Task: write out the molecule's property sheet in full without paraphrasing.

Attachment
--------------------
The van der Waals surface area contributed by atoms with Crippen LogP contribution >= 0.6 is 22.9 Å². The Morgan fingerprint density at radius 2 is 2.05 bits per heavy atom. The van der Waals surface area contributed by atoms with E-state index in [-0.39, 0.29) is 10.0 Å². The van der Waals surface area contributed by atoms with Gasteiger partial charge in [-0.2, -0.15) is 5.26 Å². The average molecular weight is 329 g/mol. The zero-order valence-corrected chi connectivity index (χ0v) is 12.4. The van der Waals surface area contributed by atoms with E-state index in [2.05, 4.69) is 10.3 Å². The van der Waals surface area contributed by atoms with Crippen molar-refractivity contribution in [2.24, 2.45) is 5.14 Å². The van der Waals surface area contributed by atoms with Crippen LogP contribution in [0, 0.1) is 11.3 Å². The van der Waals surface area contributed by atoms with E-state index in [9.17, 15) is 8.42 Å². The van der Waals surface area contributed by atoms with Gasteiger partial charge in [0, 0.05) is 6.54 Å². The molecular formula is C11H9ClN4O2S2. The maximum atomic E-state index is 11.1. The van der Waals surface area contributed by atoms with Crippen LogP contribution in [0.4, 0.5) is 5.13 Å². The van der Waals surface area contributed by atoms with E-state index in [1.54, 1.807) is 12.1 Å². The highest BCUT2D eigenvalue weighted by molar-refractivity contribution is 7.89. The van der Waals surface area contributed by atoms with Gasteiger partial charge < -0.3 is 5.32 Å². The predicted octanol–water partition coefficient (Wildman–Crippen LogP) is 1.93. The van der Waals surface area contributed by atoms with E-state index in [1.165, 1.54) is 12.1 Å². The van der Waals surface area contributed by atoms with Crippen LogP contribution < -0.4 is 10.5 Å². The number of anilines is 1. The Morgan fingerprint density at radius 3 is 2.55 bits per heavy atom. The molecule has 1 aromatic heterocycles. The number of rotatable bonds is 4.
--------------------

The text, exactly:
The van der Waals surface area contributed by atoms with Crippen LogP contribution >= 0.6 is 22.9 Å². The Morgan fingerprint density at radius 2 is 2.05 bits per heavy atom. The van der Waals surface area contributed by atoms with E-state index in [-0.39, 0.29) is 10.0 Å². The van der Waals surface area contributed by atoms with Gasteiger partial charge in [-0.2, -0.15) is 5.26 Å². The average molecular weight is 329 g/mol. The zero-order valence-corrected chi connectivity index (χ0v) is 12.4. The van der Waals surface area contributed by atoms with E-state index in [2.05, 4.69) is 10.3 Å². The van der Waals surface area contributed by atoms with Crippen molar-refractivity contribution in [2.24, 2.45) is 5.14 Å². The van der Waals surface area contributed by atoms with Crippen LogP contribution in [0, 0.1) is 11.3 Å². The van der Waals surface area contributed by atoms with E-state index in [9.17, 15) is 8.42 Å². The van der Waals surface area contributed by atoms with Gasteiger partial charge in [0, 0.05) is 6.54 Å². The molecular formula is C11H9ClN4O2S2. The maximum atomic E-state index is 11.1. The van der Waals surface area contributed by atoms with Crippen LogP contribution in [0.4, 0.5) is 5.13 Å². The van der Waals surface area contributed by atoms with E-state index in [1.54, 1.807) is 12.1 Å². The highest BCUT2D eigenvalue weighted by molar-refractivity contribution is 7.89. The van der Waals surface area contributed by atoms with Gasteiger partial charge < -0.3 is 5.32 Å². The predicted octanol–water partition coefficient (Wildman–Crippen LogP) is 1.93. The van der Waals surface area contributed by atoms with E-state index in [1.165, 1.54) is 12.1 Å². The van der Waals surface area contributed by atoms with Crippen LogP contribution < -0.4 is 10.5 Å². The number of anilines is 1. The Morgan fingerprint density at radius 3 is 2.55 bits per heavy atom. The molecule has 1 aromatic heterocycles. The number of rotatable bonds is 4.